The phenomenon of the one-hit wonder is one that has always puzzled me. How can an artist be so successful and then disappear into thin air? How can people love a song so much and then care so little about its follow-up? How can a record label enjoy success with an artist and not try harder to replicate it? So many questions.

These questions come to mind whenever I hear Lord Tariq & Peter Gunz’s “Deja Vu (Uptown Baby).” How come a rap duo this dope was never able to have a second hit? Yes, they were featured on the two other hits — the remix to Mariah Carey’s “My All” and Tatyana Ali’s “Daydreamin'” — but as far as their own releases are concerned, “Deja Vu” was their one and only. The duo didn’t even release a second single, and by 1999, they disbanded due to frustration with the music industry.

The brevity of Lord Tariq & Peter Gunz’s run isn’t the only thing that makes me sad. The other thing is how badly they were jipped by Steely Dan.

“Deja Vu” samples Steely Dan’s “Black Cow.” To sample a song, its copyright holder (usually the people who wrote it) has to clear it for use. When Lord Tariq & Peter Gunz tried to clear the “Black Cow” sample, Steely Dan only did so on the condition of an upfront payment of $115,000 and 100% of the song’s royalties. Basically, Lord Tariq & Peter Gunz don’t make money from their one hit.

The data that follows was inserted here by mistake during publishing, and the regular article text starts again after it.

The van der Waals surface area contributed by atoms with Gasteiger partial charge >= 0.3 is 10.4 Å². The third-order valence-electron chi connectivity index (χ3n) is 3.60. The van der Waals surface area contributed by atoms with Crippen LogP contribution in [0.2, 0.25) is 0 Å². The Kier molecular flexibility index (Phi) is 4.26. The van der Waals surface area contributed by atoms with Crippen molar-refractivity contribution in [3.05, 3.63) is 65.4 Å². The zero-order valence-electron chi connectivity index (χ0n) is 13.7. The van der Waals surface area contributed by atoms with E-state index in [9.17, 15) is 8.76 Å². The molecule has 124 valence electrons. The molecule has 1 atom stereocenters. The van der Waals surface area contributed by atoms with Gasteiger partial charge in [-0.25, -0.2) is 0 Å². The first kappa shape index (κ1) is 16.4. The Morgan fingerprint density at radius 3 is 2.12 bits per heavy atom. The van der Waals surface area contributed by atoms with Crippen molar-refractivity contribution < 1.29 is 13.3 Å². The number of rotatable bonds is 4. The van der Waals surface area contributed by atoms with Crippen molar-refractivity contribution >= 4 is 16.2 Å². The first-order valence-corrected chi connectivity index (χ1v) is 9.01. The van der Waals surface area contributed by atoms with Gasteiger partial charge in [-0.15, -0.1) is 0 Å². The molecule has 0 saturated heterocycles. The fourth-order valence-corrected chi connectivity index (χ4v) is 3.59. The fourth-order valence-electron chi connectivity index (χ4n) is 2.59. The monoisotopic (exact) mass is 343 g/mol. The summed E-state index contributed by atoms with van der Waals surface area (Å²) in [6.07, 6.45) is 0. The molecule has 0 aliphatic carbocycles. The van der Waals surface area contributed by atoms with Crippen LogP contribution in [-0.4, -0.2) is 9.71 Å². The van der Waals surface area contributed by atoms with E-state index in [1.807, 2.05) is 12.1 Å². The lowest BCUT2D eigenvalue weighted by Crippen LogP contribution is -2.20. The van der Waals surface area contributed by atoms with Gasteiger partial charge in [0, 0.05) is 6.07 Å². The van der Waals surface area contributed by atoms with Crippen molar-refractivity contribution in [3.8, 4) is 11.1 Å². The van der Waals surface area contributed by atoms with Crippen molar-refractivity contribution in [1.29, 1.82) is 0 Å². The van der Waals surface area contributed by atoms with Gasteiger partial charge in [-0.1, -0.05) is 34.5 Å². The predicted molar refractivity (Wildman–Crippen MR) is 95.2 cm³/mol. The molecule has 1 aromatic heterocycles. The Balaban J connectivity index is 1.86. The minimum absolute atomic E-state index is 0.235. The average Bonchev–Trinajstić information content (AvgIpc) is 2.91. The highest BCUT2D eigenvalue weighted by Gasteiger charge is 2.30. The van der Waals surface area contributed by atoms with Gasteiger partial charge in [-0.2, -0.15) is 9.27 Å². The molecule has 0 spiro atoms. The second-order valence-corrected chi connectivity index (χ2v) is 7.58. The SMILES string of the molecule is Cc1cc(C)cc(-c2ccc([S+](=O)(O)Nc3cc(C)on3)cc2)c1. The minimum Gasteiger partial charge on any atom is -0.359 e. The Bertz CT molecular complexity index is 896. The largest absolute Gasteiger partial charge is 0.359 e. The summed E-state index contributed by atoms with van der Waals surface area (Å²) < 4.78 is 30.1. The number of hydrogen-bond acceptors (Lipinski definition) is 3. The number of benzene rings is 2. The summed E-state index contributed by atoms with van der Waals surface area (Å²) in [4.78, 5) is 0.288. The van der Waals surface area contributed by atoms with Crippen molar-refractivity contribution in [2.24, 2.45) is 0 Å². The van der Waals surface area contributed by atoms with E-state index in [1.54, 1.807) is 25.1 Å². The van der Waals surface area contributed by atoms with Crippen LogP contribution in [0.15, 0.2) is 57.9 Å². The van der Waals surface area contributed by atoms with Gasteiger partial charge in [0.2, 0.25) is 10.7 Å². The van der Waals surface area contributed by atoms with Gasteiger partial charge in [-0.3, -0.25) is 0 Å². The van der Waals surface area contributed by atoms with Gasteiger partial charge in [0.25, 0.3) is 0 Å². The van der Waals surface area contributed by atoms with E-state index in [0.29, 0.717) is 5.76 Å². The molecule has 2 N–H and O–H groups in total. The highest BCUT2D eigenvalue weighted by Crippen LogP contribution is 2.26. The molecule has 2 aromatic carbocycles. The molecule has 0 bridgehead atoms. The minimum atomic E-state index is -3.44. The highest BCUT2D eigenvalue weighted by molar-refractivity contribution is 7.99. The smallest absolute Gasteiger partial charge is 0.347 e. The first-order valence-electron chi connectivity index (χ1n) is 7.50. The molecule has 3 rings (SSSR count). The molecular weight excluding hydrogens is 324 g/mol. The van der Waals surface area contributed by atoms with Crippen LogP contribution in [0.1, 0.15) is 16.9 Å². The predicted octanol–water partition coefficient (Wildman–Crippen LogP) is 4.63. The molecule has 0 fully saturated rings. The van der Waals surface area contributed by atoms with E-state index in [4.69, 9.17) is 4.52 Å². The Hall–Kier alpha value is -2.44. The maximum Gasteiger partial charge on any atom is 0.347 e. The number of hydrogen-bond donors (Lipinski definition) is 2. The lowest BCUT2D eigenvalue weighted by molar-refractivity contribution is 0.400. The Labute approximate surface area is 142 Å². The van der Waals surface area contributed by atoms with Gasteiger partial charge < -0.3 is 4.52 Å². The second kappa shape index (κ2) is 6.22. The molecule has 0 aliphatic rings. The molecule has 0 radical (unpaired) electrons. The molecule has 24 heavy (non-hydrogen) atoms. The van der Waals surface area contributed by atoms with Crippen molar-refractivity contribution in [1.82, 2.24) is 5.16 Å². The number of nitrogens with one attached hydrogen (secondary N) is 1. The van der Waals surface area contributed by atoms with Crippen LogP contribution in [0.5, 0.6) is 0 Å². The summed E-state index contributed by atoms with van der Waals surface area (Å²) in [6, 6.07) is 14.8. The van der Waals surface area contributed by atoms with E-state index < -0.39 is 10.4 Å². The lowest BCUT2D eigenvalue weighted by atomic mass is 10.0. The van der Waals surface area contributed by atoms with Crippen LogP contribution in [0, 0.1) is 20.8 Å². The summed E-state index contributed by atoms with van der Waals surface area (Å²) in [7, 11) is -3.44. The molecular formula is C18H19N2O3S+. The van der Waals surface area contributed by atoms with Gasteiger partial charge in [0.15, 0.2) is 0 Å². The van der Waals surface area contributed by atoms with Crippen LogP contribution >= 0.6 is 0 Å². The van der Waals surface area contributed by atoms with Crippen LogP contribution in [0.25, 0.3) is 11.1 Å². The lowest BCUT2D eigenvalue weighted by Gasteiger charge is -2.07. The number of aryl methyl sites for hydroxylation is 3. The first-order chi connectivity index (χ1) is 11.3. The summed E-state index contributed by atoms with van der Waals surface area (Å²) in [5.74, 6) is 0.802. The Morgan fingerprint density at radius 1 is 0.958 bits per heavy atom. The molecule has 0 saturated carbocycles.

And if that wasn’t bad enough, Steely Dan also demanded sole songwriting credit, so “Deja Vu” is credited to Walter Becker and Donald Fagen, the two members of Steely Dan. You hate to see it.

If you’re wondering why Lord Tariq & Peter Gunz agreed to such a disastrous agreement, it’s because they were banking on having many more hits. Little did they know, they wouldn’t even have another single. Life is truly a bitch.

Due to the fact that we’d be dropping more coins in Steely Dan’s pockets, I reluctantly ask you to click play.

Shawn Carter, better known as Jay-Z, was born today in 1969. During the course of his almost-quarter-century career, he has established himself as one of the greatest rappers of all time, a billionaire, and an indelible part of pop culture. Not to mention, he married Beyoncé.

Literally speaking, Jay-Z is your favorite rapper’s favorite rapper, and the beauty of his career is that — despite being immensely successful — he has never been red-hot. Sure, he has more No. 1 albums than any other rapper (or any other solo artist, for that matter) in history, but he has never been a commercial juggernaut. Like MC Hammer in 1990. Or Will Smith in ’97. Or Nelly from 2000-2003. Or Drake today.

However, what Jay-Z has been able to accomplish is unique. He has achieved and sustained a considerable amount of commercial success for 24 years without ever losing critical acclaim. On most days, I would argue that critical acclaim shouldn’t *really* matter, but in a genre that has been dominated by intruders at different points in the last couple of decades, the critic class is not entirely useless.

Hov is a cultural icon, and his marriage to the world’s biggest star is now an institution onto itself. And while his public image might be taking a bit of a hit right now, his place in history cannot be denied.